Lima, Peru, 23 April 2013 – The World Economic Forum today released The Peru Travel & Tourism Competitiveness Report 2013, which analyses the strengths of and obstacles to Peru’s travel and tourism competitiveness. It was launched at the Forum’s one-day Travel & Tourism Summit, convened during the World Economic Forum on Latin America in Lima, Peru.
The study draws on the results of the World Economic Forum’s Travel & Tourism Competitiveness Index 2013. The index measures the factors and policies that make it attractive to develop the travel and tourism sector in different countries.
“The prospects of the travel and tourism sector are outstanding in Peru,” said Thea Chiesa, Director, Head of Aviation, Travel & Tourism Industries of the World Economic Forum. “If all stakeholders in the country collaborate to overcome the present limitations, the country not only could develop the sector further and enjoy substantial socio-economic benefits, but also would improve national competitiveness.”
Peru’s travel and tourism competitiveness benefits from clear advantages and recent policy efforts that reflect the importance of tourism in the government’s national development plan. At the same time, a number of obstacles remain that limit further travel and tourism development in the country. If these challenges are addressed, the country could substantially benefit from its significant potential in the travel and tourism sector.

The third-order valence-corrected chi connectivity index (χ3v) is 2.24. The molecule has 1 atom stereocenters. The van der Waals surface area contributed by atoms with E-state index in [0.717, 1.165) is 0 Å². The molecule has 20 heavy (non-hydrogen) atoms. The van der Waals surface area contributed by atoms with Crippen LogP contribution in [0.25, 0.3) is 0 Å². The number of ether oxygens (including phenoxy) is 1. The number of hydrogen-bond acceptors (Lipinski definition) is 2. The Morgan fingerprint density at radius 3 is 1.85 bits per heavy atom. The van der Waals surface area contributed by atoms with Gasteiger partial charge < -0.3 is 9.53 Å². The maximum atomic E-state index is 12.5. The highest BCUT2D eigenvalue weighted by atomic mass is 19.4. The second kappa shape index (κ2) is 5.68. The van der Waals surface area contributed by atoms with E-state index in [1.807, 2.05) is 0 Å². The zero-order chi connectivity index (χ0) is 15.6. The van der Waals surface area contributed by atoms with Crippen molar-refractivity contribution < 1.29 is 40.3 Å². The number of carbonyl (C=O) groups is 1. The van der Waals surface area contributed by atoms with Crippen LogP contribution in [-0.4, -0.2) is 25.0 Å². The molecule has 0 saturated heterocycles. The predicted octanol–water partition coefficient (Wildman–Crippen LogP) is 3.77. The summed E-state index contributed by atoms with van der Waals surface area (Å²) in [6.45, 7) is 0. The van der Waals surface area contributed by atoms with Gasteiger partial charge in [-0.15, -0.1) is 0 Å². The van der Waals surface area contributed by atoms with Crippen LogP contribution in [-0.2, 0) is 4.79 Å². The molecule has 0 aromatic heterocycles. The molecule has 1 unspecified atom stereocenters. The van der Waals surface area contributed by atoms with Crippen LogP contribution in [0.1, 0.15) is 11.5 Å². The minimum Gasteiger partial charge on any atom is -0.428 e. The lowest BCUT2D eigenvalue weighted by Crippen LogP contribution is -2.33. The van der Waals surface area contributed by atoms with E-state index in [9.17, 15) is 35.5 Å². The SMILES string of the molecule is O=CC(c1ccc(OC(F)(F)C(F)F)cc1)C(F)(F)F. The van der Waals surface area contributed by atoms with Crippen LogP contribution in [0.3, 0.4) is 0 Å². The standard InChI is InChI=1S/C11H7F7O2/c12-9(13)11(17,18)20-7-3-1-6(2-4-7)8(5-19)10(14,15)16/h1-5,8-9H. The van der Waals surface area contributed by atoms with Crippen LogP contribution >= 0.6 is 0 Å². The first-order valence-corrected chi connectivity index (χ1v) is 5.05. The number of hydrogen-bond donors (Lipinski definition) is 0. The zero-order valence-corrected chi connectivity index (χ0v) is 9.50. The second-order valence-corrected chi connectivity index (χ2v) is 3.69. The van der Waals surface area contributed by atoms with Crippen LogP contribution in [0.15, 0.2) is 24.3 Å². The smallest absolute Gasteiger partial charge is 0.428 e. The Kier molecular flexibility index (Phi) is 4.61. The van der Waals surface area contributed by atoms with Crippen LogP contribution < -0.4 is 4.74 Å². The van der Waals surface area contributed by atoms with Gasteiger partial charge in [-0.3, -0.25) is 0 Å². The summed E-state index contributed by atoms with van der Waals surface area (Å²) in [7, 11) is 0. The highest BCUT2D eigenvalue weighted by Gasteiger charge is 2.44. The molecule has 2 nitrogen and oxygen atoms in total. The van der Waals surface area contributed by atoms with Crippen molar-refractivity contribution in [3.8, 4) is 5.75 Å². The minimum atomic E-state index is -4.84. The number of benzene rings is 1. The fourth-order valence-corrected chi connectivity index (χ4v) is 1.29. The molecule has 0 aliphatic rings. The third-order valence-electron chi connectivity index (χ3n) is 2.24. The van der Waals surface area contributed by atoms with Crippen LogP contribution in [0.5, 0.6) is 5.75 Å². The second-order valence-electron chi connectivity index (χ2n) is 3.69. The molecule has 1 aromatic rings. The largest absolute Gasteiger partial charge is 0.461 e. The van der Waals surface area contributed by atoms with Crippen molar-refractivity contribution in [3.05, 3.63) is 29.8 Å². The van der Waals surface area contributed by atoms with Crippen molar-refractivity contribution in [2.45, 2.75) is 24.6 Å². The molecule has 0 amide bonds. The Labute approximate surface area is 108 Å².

“Tourism is already a priority for Peru’s government, and is the nation’s third-largest industry,” said José Luis Silva Martinot, Minister of Foreign Commerce and Tourism of Peru. “This report tells us that by addressing the remaining challenges to the development of travel and tourism, the country can improve its competitiveness, create jobs and support economic growth.”
The report, which analyses data from leading international organizations and the World Economic Forum’s survey of business executives, indicates safety and security and inadequate infrastructure as the two main hindrances to developing tourism in the country. “The unfavourable security situation and the underdeveloped infrastructure, including transport facilities, are the two most important factors limiting the development of the sector in Peru,” said Roberto Crotti, Economist at the World Economic Forum and co-author of the report.
In addition, further investments in transport and ICT infrastructure would improve Peru’s competitiveness beyond its travel and tourism industry. Greater efforts towards environmental sustainability also emerge as critically important for the sector in the long run.
Developing the travel and tourism sector enables countries to improve and differentiate their export profiles, increase income, create jobs and provide incentives for upgrading key infrastructure. In Peru, tourism plays a particularly strategic role as its rich cultural and natural assets could be better managed to foster employment and generate key resources for the development of the country.
The report includes a contribution by the German International Cooperation Agency (GIZ) which looks at Cusco and Madre de Dios. It gathers relevant information about the impact of the hospitality industry on natural resources, local income and supply chains. The study finds that the hospitality sector sets a high standard for generating prosperity while using resources in an efficient way. Moreover, the study highlights how factual cost-benefit analysis could better inform decision-makers, more rapidly develop the travel and tourism industry and improve the sector’s integration with other economic activities.